The 2021 Legislative Session of the Maryland General Assembly came to a close on Monday, April 12, 2021. After 90 days of championing key bills and testifying on many other pieces of important legislation, it is safe to say that Preservation Maryland had one of its busiest legislative sessions in recent history, and everything was accomplished remotely. With Session adjourned until January 2022, we are happy to report that we were able to make significant advances for preservation and smart growth in Maryland.

While this session did not look like those of years past due to Covid-19 precautions, Preservation Maryland remained active virtually advocating for the pro-preservation and pro-smart growth policies that will help save thousands of historic buildings and acres of open space. Over the past several years of our increased presence in Annapolis and ramped-up advocacy efforts, we have sustained ourselves as the leading voice for preservation, but this year, we faced our biggest challenge to date.

Maryland Senate Chambers, Statehouse, Annapolis, MD, 2021. Photo by Maryland GovPics on Flickr.

Maryland Senate Chambers, Statehouse, Annapolis, MD, 2021. Photo by Maryland GovPics on Flickr.

Preservation Advocacy Successes

Although faced with adversity, Preservation Maryland was able to succeed in passing a number of our legislative priorities, including:

Small commercial program – State Historic Revitalization Tax Credit [SB659/HB865]

Due to the overwhelming success of the Small Commercial Program of the state historic tax credit, it had completely run out of funding, having exhausted the initial $4M authorized amount. It has been the backbone for many Main Street projects across the state and now has the potential to be used to transform vacant houses into vibrant historic homes for many for whom home ownership had long been out of reach. But, without more funding to the program, those projects have not been able to move forward.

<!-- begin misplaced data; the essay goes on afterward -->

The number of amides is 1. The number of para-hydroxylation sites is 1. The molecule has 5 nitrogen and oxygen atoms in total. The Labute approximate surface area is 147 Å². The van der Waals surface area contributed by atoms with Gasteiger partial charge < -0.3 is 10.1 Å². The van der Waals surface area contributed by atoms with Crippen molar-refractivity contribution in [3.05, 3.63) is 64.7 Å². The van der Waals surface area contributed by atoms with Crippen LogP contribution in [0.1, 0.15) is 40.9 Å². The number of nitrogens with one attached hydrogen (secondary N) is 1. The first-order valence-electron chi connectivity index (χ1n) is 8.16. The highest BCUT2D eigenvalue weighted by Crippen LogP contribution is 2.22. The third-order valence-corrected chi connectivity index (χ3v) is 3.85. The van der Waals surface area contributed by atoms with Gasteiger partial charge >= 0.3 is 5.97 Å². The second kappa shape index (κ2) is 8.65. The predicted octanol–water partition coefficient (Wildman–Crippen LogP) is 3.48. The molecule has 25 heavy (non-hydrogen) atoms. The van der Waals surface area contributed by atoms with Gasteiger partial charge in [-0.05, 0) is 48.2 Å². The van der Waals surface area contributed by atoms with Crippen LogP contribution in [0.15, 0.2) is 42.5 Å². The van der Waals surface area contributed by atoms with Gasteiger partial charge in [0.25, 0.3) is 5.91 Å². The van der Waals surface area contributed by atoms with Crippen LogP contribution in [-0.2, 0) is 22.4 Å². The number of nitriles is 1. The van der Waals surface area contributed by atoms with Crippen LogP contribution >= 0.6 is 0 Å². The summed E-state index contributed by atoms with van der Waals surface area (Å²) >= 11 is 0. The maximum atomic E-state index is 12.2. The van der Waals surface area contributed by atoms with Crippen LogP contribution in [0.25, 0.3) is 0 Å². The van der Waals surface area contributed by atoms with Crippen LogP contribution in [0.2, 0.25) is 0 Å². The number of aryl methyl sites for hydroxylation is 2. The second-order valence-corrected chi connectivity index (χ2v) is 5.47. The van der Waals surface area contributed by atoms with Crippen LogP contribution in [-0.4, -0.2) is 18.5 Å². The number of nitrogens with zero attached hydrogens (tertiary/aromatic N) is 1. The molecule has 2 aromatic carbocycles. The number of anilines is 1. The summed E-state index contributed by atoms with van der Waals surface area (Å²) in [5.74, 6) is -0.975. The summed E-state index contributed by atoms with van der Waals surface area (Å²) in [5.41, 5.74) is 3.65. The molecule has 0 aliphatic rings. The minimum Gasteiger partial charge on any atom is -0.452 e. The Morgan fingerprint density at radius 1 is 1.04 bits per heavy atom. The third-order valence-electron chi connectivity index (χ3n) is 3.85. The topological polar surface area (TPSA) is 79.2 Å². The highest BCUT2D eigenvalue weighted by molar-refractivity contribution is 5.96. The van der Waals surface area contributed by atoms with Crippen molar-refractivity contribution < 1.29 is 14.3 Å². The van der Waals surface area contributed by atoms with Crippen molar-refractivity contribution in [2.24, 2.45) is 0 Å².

Thanks to legislation sponsored by Delegate Stephanie Smith (Baltimore City) and Senator Guy Guzzone (Howard County), the life of the program has been extended by increasing the authorization for the Small Commercial Historic Tax Credit Program by an additional $1M. While this amount does not come close to addressing the present need of shovel-ready projects across the state, it will help keep the program active.

Thank your legislators for passing this essential preservation legislation today!

Economic and Community Development – Income Tax Credit for Catalytic Revitalization Projects [SB885]

This legislation, introduced by Senator Katie Fry Hester (Carroll and Howard Counties), creates a new tax credit within the Department of Housing and Community Development to support the revitalization of catalytic projects and instructs the steering committee of the workgroup that studied the reuse of historic government complexes in 2019, on which Preservation Maryland served, to make recommendations to the Department of Housing and Community Development and the Department of Commerce.